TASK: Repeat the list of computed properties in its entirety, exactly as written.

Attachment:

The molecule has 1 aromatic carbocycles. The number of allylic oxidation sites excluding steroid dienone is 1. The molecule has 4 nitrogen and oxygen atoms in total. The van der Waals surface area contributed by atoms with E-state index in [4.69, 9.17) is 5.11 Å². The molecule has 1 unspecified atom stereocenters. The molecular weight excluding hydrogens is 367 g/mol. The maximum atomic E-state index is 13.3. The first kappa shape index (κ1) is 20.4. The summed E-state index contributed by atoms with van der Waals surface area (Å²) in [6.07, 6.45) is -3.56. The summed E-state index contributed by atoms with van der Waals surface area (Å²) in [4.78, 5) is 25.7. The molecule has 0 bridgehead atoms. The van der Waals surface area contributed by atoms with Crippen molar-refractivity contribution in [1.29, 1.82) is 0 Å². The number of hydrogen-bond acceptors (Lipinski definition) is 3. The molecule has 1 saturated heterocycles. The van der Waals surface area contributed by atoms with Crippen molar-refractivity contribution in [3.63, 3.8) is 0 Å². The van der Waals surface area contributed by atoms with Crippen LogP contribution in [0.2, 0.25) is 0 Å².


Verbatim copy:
The molecule has 1 aromatic carbocycles. The number of allylic oxidation sites excluding steroid dienone is 1. The molecule has 4 nitrogen and oxygen atoms in total. The van der Waals surface area contributed by atoms with E-state index in [4.69, 9.17) is 5.11 Å². The molecule has 1 unspecified atom stereocenters. The molecular weight excluding hydrogens is 367 g/mol. The maximum atomic E-state index is 13.3. The first kappa shape index (κ1) is 20.4. The summed E-state index contributed by atoms with van der Waals surface area (Å²) in [6.07, 6.45) is -3.56. The summed E-state index contributed by atoms with van der Waals surface area (Å²) in [4.78, 5) is 25.7. The molecule has 0 bridgehead atoms. The van der Waals surface area contributed by atoms with Crippen molar-refractivity contribution in [1.29, 1.82) is 0 Å². The number of hydrogen-bond acceptors (Lipinski definition) is 3. The molecule has 1 saturated heterocycles. The van der Waals surface area contributed by atoms with Crippen molar-refractivity contribution in [3.63, 3.8) is 0 Å². The van der Waals surface area contributed by atoms with Crippen LogP contribution in [0.2, 0.25) is 0 Å².